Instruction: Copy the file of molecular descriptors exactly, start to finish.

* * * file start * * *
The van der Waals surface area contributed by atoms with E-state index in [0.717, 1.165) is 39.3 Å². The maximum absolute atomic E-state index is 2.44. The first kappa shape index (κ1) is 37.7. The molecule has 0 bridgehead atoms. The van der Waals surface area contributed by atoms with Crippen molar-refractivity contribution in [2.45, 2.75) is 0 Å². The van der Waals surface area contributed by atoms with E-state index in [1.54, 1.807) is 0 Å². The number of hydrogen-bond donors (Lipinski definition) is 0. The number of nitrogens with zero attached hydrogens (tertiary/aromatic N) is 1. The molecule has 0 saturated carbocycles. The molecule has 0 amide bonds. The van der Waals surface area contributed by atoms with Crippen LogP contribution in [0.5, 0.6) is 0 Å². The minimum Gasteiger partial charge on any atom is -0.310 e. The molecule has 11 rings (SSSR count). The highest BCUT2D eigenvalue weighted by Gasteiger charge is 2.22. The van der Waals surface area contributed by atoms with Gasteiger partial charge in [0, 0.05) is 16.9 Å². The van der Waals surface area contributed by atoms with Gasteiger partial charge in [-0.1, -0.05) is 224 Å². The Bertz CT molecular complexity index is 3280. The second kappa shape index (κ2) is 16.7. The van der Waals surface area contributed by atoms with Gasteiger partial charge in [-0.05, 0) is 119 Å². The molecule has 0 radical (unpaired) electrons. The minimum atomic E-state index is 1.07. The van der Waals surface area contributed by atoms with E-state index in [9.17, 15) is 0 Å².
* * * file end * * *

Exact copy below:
The van der Waals surface area contributed by atoms with E-state index in [0.717, 1.165) is 39.3 Å². The maximum absolute atomic E-state index is 2.44. The first kappa shape index (κ1) is 37.7. The molecule has 0 bridgehead atoms. The van der Waals surface area contributed by atoms with Crippen molar-refractivity contribution in [2.45, 2.75) is 0 Å². The van der Waals surface area contributed by atoms with E-state index in [1.54, 1.807) is 0 Å². The number of hydrogen-bond donors (Lipinski definition) is 0. The number of nitrogens with zero attached hydrogens (tertiary/aromatic N) is 1. The molecule has 0 saturated carbocycles. The molecule has 0 amide bonds. The van der Waals surface area contributed by atoms with Crippen LogP contribution in [0.5, 0.6) is 0 Å². The minimum Gasteiger partial charge on any atom is -0.310 e. The molecule has 11 rings (SSSR count). The highest BCUT2D eigenvalue weighted by Gasteiger charge is 2.22. The van der Waals surface area contributed by atoms with Gasteiger partial charge in [0, 0.05) is 16.9 Å². The van der Waals surface area contributed by atoms with Gasteiger partial charge in [-0.1, -0.05) is 224 Å². The Bertz CT molecular complexity index is 3280. The second kappa shape index (κ2) is 16.7. The van der Waals surface area contributed by atoms with Gasteiger partial charge in [-0.05, 0) is 119 Å². The molecule has 0 radical (unpaired) electrons. The minimum atomic E-state index is 1.07. The van der Waals surface area contributed by atoms with E-state index in [9.17, 15) is 0 Å².